Velasco has 23 billion reasons for ouster

Velasco has 23 billion reasons for ouster

- in Opinion

What would you do for 1 million pesos? What about 1 billion? What about 23 billion? For Marinduque Rep. Lord Allan Velasco, it’s worth betraying the President. Unfortunately for the gentleman’s agreement, it seems that October is too far away for Velasco and his cohorts.

Velasco’s desperation for the Speakership is not just fueled by his own pride and vanity. It seems his ruthless political ambitions, which he used to jockey himself ahead of many more seasoned public servants, are also being used to hide some rich vested interests. It seems the leadership of Speaker Alan Peter Cayetano is in the way of these interests. This is why Velasco started the coup. They simply couldn’t wait another 7 months.

A recently concluded House hearing into the financial viability of state-owned Power Sector Assets and Liabilities Corporation (PSALM) uncovered the conflicts of interest between the House’s biggest political climber, Velasco, and billionaire Ramon Ang.

PSALM’s viability was questioned by the House Committees on Good Government and Public Accounts because it has been taking out yearly foreign loans just to maintain operational. The loans would simply pay for the interest of the previous one. And PSALM’s lack of funding came from its failure to collect P100 billion in receivables from certain power companies, tantamount to 25% of its total foreign obligations.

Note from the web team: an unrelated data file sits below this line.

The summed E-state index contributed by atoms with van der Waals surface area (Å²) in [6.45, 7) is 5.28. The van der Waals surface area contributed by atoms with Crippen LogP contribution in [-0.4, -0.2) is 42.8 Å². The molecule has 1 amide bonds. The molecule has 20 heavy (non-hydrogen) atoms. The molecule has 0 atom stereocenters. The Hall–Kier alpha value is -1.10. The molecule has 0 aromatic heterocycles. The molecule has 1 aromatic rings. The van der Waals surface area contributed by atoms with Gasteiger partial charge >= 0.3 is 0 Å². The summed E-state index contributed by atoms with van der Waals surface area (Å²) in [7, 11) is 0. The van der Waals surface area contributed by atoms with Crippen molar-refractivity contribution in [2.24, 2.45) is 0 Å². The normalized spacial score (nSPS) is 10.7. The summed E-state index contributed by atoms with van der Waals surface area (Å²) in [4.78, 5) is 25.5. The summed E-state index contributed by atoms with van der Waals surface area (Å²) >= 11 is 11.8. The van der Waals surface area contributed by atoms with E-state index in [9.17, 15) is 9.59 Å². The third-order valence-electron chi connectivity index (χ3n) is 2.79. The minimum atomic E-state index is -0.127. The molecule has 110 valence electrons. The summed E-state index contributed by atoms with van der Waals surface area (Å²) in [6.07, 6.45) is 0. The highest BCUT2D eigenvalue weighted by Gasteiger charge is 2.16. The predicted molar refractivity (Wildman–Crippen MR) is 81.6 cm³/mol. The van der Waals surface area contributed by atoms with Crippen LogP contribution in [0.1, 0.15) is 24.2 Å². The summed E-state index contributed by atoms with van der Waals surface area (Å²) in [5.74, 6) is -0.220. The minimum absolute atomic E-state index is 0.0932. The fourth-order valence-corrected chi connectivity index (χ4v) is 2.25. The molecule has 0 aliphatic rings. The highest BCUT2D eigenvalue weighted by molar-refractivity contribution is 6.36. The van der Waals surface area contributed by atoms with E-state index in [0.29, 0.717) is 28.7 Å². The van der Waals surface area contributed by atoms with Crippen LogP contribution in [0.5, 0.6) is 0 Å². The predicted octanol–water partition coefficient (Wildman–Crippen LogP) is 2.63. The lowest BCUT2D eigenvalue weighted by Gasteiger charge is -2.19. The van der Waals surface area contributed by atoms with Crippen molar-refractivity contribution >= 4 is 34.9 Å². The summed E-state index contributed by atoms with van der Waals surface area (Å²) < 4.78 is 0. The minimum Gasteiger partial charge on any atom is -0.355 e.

P23 billion, or nearly a quarter of the total sum, of this is owed by just one company – San Miguel Corp’s South Premier Power Corporation (SPPC). SPPC and San Miguel’s Ramon Ang have refused to pay these outstanding debts, even taking PSALM to court to argue that they should not have to remit any of their debt to the government.

Finance Secretary Sonny Dominguez, who is chair of PSALM’s board of directors, instructed the company to insure it collects the P100 billion owed by private power generation companies and electric cooperatives. The possible fallout with powerful players like Ang is simply not as important as the interests of the country.

Ang’s case remains unsettled, but it seems that he is not ready to wait for the fair verdict. While the government is currently bleeding P2.6 billion a year on interest payments for PSALM – money that could have funded free education or healthcare – Ang and Velasco have been conspiring to find ways to bypass SPPC’s obligations.

The deep pockets of his powerful oligarch backers need protection from paying their rightful debts and they need Velasco to be in power to do that.

Some people will sell the future of the country for P23 billion.

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